Korie glances back to the left, to the warp control console. Angrily, he glares at the flickering red bar on the screen — that damn number three generator! Able to do nothing but watch, he beats intensely at the chair arm with a clenched right fist.
"Fix it already. ..." he mutters. "I' don't want to lose that kill ...!"
The screen flickers redly. Somewhere a warning bell starts to chime. Eyes flicker toward the screen as the oscillation increases, widening past the danger levels.
Sudden red flashes on all the boards — the insistent chiming becomes a strident alarm; its shrill clanging shatters across the bridge. Crewmen turn hurriedly to their controls.
A voice: "We're losing speed! One hundred and sixty and still falling!"
Simultaneously a communicator bleeps. The first officer hits it with the butt of his fist. "Yes?"
"Engine room, sir." In the background another shrill alarm can be heard. "Mr. Leen requests permission to shut down."
"Can't do it," Korie snaps. "Is it absolutely necessary?"
"Uh — just a moment. ..." There is a bit of off-mike mumbling, then the voice returns. "Mr. Leen says no, it isn't absolutely necessary, but, uh, if he had another set of engines, he'd junk these."
Korie taps indecisively at the chair arm. He stares ahead with pale eyes. The bogie shimmers and flickers across the screen; the wobbly is affecting the sensors too. Agonized, he hesitates —
"Sir?" asks the speaker.
"Just a moment." He takes his hand off the button, snaps at the officer ahead of him, "What's our speed now?"
"One hundred and forty-three and dropping steadily. It's —"
"Never mind." He stabs at the button on the chair arm. "Radec!"
"Yes, sir?" A new voice on the intercom.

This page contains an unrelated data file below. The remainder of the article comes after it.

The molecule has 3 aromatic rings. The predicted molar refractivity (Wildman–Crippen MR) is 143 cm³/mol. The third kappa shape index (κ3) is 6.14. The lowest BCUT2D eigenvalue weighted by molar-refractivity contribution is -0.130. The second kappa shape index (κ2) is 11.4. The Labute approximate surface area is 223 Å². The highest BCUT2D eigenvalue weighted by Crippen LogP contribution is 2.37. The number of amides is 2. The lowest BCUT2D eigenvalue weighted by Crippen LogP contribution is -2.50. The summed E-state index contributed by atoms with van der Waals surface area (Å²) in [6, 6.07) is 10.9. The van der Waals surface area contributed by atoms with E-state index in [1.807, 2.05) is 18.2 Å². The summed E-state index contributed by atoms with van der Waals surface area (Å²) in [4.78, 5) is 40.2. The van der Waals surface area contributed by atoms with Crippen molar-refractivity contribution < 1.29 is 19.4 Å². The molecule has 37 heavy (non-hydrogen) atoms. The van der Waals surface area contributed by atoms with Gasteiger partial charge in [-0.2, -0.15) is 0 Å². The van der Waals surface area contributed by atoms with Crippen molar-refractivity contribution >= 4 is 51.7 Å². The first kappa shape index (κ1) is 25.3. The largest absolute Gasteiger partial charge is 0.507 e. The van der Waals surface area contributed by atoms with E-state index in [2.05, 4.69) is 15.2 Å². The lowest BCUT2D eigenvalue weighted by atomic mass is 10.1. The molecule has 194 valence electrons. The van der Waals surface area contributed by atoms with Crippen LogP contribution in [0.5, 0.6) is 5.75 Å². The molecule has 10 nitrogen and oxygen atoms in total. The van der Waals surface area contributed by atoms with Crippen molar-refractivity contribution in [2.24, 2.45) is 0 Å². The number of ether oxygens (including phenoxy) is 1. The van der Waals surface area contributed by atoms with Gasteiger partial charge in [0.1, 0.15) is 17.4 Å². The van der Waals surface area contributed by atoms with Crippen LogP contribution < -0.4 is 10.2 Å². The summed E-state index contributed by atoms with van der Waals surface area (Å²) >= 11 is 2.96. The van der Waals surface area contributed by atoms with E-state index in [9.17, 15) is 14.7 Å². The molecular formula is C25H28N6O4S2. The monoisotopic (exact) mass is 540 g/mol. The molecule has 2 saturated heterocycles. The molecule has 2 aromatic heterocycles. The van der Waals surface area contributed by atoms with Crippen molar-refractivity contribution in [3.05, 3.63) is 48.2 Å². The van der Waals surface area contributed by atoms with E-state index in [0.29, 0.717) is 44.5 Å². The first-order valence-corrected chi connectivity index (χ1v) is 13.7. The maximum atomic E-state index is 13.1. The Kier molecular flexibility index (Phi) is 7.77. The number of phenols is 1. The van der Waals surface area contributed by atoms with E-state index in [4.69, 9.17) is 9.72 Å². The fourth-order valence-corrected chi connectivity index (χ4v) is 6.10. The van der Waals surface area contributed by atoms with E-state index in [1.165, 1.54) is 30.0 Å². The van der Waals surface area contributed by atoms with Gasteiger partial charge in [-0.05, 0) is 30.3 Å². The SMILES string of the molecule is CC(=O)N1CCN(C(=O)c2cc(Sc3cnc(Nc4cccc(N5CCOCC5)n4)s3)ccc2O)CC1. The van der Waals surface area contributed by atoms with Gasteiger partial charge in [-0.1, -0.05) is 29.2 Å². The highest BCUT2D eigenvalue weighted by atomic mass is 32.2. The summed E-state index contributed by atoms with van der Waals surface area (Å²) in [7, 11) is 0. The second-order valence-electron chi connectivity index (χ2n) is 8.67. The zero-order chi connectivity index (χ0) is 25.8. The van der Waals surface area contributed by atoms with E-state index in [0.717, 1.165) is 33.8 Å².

"That bogie — you still have him." It is as much a statement as a question.
"Yes, sir, of course — but he's flickering pretty badly —"
"If I have to shut down, can you pick him up again?"
"After we unwarp, sure, I should be able to."
"How long will you be able to keep him on your screens?"
"Uh — five, maybe six hours. ... We can't scan more than a hundred light days, no matter how big his warp is. After that — well, the whole thing gets pretty fuzzy."
Korie sucks in his lower lip, bites it hard. Damn! "Do you have anything else on your screens? Anything suspicious? I don't want to be caught by surprise."
"Uh — no, sir. Nothing. No major field disturbances at all — and nothing faster than light."
"All right." Korie disconnects him. Hardly seeing it, he stares at the empty red screen ahead. The enemy shimmer coruscates wildly and uncontrollably across the crimson grid.
"One hundred twelve and still dropping," calls a dark voice.
Every eye in the bridge is on him, but he sees only the screen.
The first officer is torn with pain — that flickering blur —
"Eighty-seven lights — sir!"
"I heard you."
"Sir! The engines are overheating —"
"I know it!"
Suddenly, Barak is standing beside him. "Damn it, Korie! Admit it! We've lost him! Now let go! Shut down those engines before they burn out —"
Korie looks at him, his pale eyes suddenly hard. "We'll shut down when I say we'll shut down!"
"Yes, sir!" Barak spits out the words. "But you'd better do it while you still have engines to shut down."
Korie stares at the other. They lock eyes for a clanging moment —
— And then the moment is over. Korie reaches for the button.
The answer is immediate; the crewman has been waiting at the mike. "Sir."
"Stand by to shut down."
Korie disconnects. There is nothing more to say. He looks at Barak, but the astrogator is silent.
Korie turns away then, calls to the warp control console, "Prepare to collapse warp. Neutralize the secondaries."
The routine takes hold. Crewmen move to obey and orders rattle down through the ranks.
"Remove the interlocks. Stand by to neutralize."
"Interlocks removed. Standing by."
"Cycle set at zero. Begin phasing."
"Cycle set at zero. Beginning phasing."
Around the horseshoe, crewmen exchange wary glances. The smell of defeat hangs heavy across the bridge. The chase has been abandoned.
Korie sinks lower in his seat; he stares grimly ahead.
(So near ... so near and yet so goddamned far!)
Confirming lights begin to appear on the boards. Red warning lights blink out, are replaced by yellow standbys. The strident clanging of the alarm dies away, leaving only a slow fading echo and a hollow ringing in the ears.(Continues…)
Excerpted from "Starhunt"
Copyright © 2014 David Gerrold.
Excerpted by permission of BenBella Books, Inc..